Fishn50 gave you great advice.
Browse the orvis fly patterns on-line to get a sense of different flies and identify some of the mysteries in your box.
I'd do a couple of things while you're looking:
For dry flies
What's the construction style? (traditional "Catskill style" hackle collar (Adams, Blue Winged Olive, Hendrickson) vs parachute hackle collar (Parachute Adams, Para BWO, Para Hendrickson) vs deer hair "arc" wing (comparadun, X caddis, Sparkle dun), and whether it has upright wings (mayflies) or downwings (stoneflies and caddis).
Where will it sit on the water?- in the film like parachutes and comparaduns or flies with clipped hackle on the bottom (thorax flies) generally used in slower water for picky fish, or ride high on it's tippy toes like wulffs with a heavy hackle collar that are easy to see, and float like corks in fast water.
What is the color scheme for different patterns? For instance you'll see that sulphurs are generally yellow with pale gray wings, but you can have Parachute, Thorax, Comparaduns, Sparkle duns (with a "shuck" of antron instead of a tail), or "catskill" style Sulphurs with a hackle collar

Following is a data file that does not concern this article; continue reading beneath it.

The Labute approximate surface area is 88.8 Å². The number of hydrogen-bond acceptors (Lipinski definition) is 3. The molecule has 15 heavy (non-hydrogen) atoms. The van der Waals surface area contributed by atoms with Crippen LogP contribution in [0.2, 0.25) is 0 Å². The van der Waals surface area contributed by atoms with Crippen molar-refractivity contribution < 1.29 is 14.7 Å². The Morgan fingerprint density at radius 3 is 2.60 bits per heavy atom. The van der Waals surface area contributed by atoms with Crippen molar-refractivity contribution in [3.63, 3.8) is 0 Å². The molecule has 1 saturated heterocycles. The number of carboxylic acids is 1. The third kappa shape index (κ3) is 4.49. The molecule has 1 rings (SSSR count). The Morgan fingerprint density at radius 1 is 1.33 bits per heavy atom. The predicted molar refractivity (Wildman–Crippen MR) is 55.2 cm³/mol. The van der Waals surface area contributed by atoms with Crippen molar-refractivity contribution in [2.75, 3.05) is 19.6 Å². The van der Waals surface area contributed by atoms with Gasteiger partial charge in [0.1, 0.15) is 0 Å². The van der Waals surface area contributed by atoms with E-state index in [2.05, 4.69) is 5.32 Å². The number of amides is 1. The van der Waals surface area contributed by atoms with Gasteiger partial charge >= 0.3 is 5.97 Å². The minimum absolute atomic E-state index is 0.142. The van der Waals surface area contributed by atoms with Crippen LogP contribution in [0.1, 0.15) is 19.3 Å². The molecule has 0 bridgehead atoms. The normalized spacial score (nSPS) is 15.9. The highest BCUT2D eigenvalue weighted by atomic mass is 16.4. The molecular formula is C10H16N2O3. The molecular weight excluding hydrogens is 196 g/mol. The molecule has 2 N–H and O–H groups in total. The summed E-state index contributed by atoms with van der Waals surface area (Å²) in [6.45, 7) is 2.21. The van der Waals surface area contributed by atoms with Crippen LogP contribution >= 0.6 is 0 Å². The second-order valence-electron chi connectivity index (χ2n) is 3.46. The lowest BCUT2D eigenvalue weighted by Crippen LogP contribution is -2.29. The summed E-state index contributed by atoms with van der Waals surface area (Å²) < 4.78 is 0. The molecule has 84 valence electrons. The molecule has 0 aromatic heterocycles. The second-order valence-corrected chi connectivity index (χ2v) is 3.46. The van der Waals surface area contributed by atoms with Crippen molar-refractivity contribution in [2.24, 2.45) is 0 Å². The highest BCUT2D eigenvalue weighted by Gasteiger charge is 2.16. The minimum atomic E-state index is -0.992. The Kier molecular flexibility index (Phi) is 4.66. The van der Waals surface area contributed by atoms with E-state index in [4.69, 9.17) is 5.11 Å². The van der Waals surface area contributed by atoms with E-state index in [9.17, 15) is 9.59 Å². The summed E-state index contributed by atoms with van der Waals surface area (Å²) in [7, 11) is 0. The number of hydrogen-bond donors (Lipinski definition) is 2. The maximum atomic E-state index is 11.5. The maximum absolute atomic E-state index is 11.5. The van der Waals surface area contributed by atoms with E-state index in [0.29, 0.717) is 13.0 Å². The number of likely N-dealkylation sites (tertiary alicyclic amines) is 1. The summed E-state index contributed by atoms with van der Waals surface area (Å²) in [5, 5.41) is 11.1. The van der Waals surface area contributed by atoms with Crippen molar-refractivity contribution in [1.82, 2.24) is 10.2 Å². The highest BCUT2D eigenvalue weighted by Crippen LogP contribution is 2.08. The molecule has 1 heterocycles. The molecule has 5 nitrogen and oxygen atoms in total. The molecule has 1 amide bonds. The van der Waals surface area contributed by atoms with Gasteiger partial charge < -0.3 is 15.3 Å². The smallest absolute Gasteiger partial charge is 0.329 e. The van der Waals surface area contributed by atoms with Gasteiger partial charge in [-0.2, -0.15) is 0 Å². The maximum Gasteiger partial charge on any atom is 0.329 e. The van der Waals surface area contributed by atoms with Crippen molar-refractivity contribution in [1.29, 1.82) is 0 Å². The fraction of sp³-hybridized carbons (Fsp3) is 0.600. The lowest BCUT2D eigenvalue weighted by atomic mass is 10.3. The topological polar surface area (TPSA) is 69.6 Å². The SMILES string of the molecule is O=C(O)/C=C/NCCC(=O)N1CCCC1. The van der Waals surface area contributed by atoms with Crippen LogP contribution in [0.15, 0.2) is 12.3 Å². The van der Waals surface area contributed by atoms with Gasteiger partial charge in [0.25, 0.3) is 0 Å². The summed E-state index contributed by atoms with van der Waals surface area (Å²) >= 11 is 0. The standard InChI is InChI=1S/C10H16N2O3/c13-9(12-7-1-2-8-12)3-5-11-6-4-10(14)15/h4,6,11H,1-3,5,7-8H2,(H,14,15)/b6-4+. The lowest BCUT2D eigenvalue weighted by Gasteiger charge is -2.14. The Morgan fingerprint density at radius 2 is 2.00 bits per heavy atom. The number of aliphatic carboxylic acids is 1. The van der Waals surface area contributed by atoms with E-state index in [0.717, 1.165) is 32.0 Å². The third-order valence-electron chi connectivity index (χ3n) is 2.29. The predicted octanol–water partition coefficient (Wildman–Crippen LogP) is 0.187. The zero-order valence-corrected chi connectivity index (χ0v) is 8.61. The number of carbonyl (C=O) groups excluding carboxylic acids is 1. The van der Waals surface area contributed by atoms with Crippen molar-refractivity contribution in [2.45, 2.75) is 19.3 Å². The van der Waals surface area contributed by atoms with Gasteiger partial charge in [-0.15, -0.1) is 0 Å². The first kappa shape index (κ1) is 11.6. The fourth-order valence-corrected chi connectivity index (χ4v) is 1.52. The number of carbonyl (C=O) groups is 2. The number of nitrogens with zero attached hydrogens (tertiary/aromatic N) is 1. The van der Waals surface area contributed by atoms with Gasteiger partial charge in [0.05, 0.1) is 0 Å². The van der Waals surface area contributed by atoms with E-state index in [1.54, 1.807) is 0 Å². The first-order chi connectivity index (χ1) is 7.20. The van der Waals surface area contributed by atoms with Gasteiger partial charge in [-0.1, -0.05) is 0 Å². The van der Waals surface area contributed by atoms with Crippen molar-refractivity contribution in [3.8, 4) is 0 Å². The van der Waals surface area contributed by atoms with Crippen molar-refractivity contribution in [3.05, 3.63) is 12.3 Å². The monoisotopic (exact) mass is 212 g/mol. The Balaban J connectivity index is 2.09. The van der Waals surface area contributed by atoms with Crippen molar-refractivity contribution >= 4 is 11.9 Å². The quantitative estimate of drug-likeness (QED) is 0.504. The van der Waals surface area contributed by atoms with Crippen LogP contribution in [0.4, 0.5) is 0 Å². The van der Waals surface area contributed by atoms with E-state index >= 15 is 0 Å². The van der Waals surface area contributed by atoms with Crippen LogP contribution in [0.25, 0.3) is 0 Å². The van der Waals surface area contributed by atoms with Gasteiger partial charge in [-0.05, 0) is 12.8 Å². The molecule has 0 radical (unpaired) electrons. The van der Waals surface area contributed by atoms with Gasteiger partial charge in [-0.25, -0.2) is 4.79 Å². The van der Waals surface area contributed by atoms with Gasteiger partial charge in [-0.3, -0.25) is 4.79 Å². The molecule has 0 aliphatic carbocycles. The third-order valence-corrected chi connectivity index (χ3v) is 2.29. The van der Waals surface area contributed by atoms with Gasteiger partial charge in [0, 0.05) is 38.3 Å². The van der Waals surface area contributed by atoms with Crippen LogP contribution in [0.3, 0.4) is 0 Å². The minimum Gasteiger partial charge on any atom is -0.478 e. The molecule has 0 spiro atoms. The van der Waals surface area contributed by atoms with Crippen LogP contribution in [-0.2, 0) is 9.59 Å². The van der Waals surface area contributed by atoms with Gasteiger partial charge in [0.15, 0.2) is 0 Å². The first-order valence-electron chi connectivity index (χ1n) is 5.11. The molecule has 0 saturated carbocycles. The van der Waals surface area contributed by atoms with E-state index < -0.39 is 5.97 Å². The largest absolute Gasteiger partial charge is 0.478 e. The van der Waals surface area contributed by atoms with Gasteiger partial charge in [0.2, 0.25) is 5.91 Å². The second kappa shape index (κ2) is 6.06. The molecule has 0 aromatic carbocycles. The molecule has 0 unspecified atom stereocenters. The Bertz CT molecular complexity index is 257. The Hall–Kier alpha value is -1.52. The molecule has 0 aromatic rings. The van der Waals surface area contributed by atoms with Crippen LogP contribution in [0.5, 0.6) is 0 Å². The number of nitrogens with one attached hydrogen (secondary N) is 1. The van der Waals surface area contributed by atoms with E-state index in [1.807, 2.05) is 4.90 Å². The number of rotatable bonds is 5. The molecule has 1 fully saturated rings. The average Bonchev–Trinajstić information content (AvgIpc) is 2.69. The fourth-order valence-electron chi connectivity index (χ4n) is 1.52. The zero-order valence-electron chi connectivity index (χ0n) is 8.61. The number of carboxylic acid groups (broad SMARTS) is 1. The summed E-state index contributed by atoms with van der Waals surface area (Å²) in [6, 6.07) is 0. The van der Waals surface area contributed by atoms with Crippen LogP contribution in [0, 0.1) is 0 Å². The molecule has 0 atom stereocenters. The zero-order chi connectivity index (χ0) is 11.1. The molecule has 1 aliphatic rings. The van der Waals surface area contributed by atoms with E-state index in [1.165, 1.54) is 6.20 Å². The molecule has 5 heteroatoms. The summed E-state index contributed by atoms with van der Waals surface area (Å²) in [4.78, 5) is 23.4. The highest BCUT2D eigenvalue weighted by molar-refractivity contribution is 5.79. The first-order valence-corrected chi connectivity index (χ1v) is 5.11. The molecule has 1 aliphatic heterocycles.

After a quick browse you'll be able to identify different "styles" of flies and have a pretty good sense of color schemes.
As far as references, anything by Dave Hughes is great.He has a great writing style and explains things very well. Depending on what you'd like to know,
Essential Trout Flies (An excerpt from his "Trout Flies" book which is also excellent but more expensive, with more info)
Amazon.com: Essential Trout Flies: Dave Hughes: Books
Handbook to Hatches
Amazon.com: Handbook Of Hatches: Introductory Guide to the Foods Trout Eat & the Most Effective Flies to Match Them: Dave Hughes: Books
And, here's a Hatch Chart for SE MN. It's not the most user friendly, but it will give you an idea of what to look for on the stream, and when hatches of different critters tend to happen during the year, and their typical sizes. ("sedges", "grannoms" and "speckled peter" are all caddis. For caddis you typically don't have to go crazy with exact matches, but having some in dark and light tones in a scattering over the range of sizes can help)
Hatch Chart pg.1
The web is also great for info. If you hear about a hatch like sulphurs and want some tips you can do the google thing and type in some like "fishing the sulphur hatch" and get tons of info on patterns, time of day to look for them, and other tips..
hope this helps a bit, keep asking questions!